Sunrise at John Muir’s Fountain Lake

Prairie

Prairie view of Fox River National Wildlife Refuge. This was part of the original Fountain Lake farm of John Muir’s boyhood. Photo taken from the entrance to the John Muir Memorial Park, Marquette County, Wisconsin

 

This grand show is eternal. It is always sunrise somewhere; the dew is never all dried at once; a shower is forever falling; vapor ever rising. Eternal sunrise, eternal sunset, eternal dawn and gloaming, on seas and continents and islands, each in its turn, as the round earth rolls.

John of the Mountains: The Unpublished Journals of John Muir, (1938), page 438.

Sierra Club – John Muir’s Wisconsin

If this were 1849, I could put a canoe into what would have still been a small rice lake behind our house. The outflow stream would have taken me down to the lazy Fox River. Paddling upstream, I would have arrived at the Muir’s Fountain Lake farm in hour. Today, if I was a hawk or an eagle, I’d take the 7 mile overland flight and arrive, with a good tailwind, in ten minutes. The land between is bog, wetlands of mostly carr sedge, an occasional thicket of woods, but still undeveloped and roadless. Even back then, walking would have been difficult. Today, the drive takes around 25 minutes because I’m cautious of deer – and I do slow down and enjoy the scenery.

WordPress Weekly Photo Challenge:Half-light

 

 

 

 

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MISSING MUSES, JOHN MUIR, AND MYSTIFICATION

“There are, it seems, two muses: the Muse of Inspiration, who gives us inarticulate visions and desires, and the Muse of Realization, who returns again and again to say “It is yet more difficult than you thought.” This is the muse of form. It may be then that form serves us best when it works as an obstruction, to baffle us and deflect our intended course. It may be that when we no longer know what to do, we have come to our real work and when we no longer know which way to go, we have begun our real journey. The mind that is not baffled is not employed. The impeded stream is the one that sings.” ― Wendell Berry

…and so I have reached a wall I cannot find my way around. I’ve tried to write my way through it, dug deep beneath to unearth profound ideas, and called upon Muses to uplift my spirits so that I might see what lies beyond. Nothing produced any grand scheme. My mind used to open and place words faster than a beaver could fall a sampling. If a mystified mind is employed surely I’m working overtime without pay. A Muse of Perspiration has replaced my Muse of Inspiration.

It doesn’t matter if I work by light of day, or lamp, nothing shines forth. Late last night was the closest I came to hearing the faint whisper of my creative Muse. I was on the back porch, overcast, no light flickered from sky or woods. Nothing glowed from within the house. A free symphony of night sounds uplifted me – and mystified that this should happen while I was in total darkness, with only lean capability to recall the scale of the occasion. I couldn’t sit and write my cascading thoughts as they turned into articulate visions in the dark of Cicadas and Tree Frogs. A playful, short-seasoned chorus which only the night breeze hears. It was similar to,  ‘If a tree falls in the forest and no one hears, will it still make a sound?’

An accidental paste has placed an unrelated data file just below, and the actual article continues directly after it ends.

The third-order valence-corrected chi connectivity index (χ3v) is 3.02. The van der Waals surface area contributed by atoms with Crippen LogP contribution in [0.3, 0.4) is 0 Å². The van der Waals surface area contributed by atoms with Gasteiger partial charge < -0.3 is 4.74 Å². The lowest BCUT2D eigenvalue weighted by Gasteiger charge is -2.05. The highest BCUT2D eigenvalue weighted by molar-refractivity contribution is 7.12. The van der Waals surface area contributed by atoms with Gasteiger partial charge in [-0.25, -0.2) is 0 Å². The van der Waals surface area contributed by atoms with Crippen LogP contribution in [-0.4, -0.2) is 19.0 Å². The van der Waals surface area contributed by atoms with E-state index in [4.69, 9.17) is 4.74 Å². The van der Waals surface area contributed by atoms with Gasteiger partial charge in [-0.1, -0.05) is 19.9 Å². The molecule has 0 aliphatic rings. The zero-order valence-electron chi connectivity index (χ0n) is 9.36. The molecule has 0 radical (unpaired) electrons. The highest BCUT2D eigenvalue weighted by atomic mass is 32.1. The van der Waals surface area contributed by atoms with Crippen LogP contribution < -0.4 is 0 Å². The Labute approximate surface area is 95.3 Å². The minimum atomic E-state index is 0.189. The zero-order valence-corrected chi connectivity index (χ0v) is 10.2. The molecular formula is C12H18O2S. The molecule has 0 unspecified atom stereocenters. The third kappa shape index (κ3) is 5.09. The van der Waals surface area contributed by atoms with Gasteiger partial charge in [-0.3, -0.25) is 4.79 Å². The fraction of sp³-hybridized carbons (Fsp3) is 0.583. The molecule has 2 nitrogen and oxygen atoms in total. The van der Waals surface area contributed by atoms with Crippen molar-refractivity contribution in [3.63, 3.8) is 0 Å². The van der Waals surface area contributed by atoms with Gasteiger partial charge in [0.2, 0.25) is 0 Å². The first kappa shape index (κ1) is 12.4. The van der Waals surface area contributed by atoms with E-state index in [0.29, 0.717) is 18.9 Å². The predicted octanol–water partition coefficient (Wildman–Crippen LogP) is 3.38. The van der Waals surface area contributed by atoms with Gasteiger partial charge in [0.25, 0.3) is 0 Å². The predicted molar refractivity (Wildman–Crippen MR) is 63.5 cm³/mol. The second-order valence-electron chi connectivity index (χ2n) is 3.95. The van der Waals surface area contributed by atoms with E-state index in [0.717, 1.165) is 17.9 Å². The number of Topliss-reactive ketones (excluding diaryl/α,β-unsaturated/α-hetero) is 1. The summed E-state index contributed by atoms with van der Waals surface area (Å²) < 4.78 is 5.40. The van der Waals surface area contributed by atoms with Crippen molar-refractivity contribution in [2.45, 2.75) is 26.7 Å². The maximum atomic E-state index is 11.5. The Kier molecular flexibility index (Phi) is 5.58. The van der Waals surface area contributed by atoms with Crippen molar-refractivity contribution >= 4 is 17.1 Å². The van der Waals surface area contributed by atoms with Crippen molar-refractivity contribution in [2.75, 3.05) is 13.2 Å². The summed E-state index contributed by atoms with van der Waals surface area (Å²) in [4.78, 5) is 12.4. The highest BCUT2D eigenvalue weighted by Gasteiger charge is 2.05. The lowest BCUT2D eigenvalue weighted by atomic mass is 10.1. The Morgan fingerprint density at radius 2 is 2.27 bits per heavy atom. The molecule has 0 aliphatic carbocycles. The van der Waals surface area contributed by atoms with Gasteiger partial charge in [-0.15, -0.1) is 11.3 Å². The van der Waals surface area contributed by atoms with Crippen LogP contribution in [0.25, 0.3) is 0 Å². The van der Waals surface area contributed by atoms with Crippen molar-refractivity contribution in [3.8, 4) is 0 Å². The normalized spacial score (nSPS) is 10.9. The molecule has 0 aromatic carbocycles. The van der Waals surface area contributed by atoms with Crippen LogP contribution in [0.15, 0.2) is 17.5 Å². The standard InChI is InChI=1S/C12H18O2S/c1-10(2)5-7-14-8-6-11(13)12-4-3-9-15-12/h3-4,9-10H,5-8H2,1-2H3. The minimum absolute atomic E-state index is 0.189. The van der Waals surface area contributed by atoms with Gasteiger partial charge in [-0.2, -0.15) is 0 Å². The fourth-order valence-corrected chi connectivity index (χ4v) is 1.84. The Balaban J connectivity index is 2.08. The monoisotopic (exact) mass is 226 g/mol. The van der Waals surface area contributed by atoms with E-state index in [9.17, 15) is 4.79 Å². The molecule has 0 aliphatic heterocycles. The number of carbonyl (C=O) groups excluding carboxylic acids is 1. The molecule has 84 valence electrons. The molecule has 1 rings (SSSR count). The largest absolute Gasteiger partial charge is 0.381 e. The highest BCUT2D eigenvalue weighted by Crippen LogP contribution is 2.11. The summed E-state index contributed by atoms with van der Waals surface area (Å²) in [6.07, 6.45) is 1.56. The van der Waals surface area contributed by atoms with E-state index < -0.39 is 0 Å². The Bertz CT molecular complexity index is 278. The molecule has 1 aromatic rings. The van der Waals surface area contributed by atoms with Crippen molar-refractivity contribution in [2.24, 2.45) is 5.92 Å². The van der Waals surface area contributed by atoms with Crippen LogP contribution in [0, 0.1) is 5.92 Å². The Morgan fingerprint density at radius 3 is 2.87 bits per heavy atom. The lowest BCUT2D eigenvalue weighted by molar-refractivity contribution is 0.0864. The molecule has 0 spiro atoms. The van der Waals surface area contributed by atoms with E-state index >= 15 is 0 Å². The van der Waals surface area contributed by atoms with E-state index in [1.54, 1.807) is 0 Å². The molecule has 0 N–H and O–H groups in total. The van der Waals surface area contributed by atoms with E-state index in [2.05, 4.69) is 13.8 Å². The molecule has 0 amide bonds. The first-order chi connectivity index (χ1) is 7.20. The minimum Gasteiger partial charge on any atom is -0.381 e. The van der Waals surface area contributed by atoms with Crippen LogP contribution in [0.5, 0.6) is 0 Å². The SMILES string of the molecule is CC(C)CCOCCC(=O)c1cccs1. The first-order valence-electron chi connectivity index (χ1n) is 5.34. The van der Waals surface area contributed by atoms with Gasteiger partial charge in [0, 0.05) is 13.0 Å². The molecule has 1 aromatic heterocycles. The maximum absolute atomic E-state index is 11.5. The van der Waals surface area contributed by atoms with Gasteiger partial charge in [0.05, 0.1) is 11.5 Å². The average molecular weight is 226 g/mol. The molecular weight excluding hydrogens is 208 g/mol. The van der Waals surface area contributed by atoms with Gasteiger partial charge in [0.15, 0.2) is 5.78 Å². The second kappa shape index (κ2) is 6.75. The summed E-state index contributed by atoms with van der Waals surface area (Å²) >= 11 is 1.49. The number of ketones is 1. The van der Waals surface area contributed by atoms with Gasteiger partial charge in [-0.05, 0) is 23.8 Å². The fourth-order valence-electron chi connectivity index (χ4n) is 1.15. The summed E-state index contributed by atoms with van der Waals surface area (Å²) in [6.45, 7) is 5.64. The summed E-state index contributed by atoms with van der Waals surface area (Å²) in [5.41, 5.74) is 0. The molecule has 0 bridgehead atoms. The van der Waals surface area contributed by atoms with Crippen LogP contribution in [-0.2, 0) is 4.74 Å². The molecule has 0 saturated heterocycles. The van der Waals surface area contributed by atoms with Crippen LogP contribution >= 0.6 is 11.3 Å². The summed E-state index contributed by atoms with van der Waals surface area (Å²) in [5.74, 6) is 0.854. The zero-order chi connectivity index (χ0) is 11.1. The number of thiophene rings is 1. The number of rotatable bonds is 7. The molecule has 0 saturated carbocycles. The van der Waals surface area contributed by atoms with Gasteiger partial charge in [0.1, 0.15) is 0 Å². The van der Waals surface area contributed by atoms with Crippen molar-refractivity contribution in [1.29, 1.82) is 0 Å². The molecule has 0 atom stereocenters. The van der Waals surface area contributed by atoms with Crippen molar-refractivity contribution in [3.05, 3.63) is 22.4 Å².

I’d been gifted with several minutes to absorb an experience I could bring forth at will during the remainder of my life. It was long enough to acknowledge my Muse of Realization – this is what John Muir listened to while awake in his loft bed a few miles away some 160 years or so ago. I’ll wrestle my stupefied Muses and give them a good cussing for kicking back and chugging good old Wisconsin brews while ignoring my pleas,  I’ve posted a short sideshow from the John Muir Memorial County Park in Marquette County, Wisconsin. The prairie restoration is on the acreage below the original boyhood of John Muir, surrounding Fountain Lake (now named Ennis Lake). The park is located on County Highway F, approximately halfway between Portage and Montello, Wisconsin.

Later in his life, John recalled his arrival on the farm in 1849 as, “To this charming hut, in the sunny woods, overlooking a flowery glacier meadow and a lake rimmed with water lilies, we were hauled by an ox-team across trackless Carex swamps and low rolling hills sparsely dotted with round-headed oaks. . .This sudden plash into pure wildness–baptism in Nature’s warm heart–how utterly happy it made us. . .Everything new and pure in the very prime of spring when Nature’s pulses were beating highest and mysteriously keeping time with our own. Young hearts, young leaves, flowers, animals, the winds and the streams and the sparkling lake, all wildly, gladly rejoicing together. Oh, that glorious Wisconsin wilderness!”  Obviously, John had no problem in his life with missing Muses or mystification.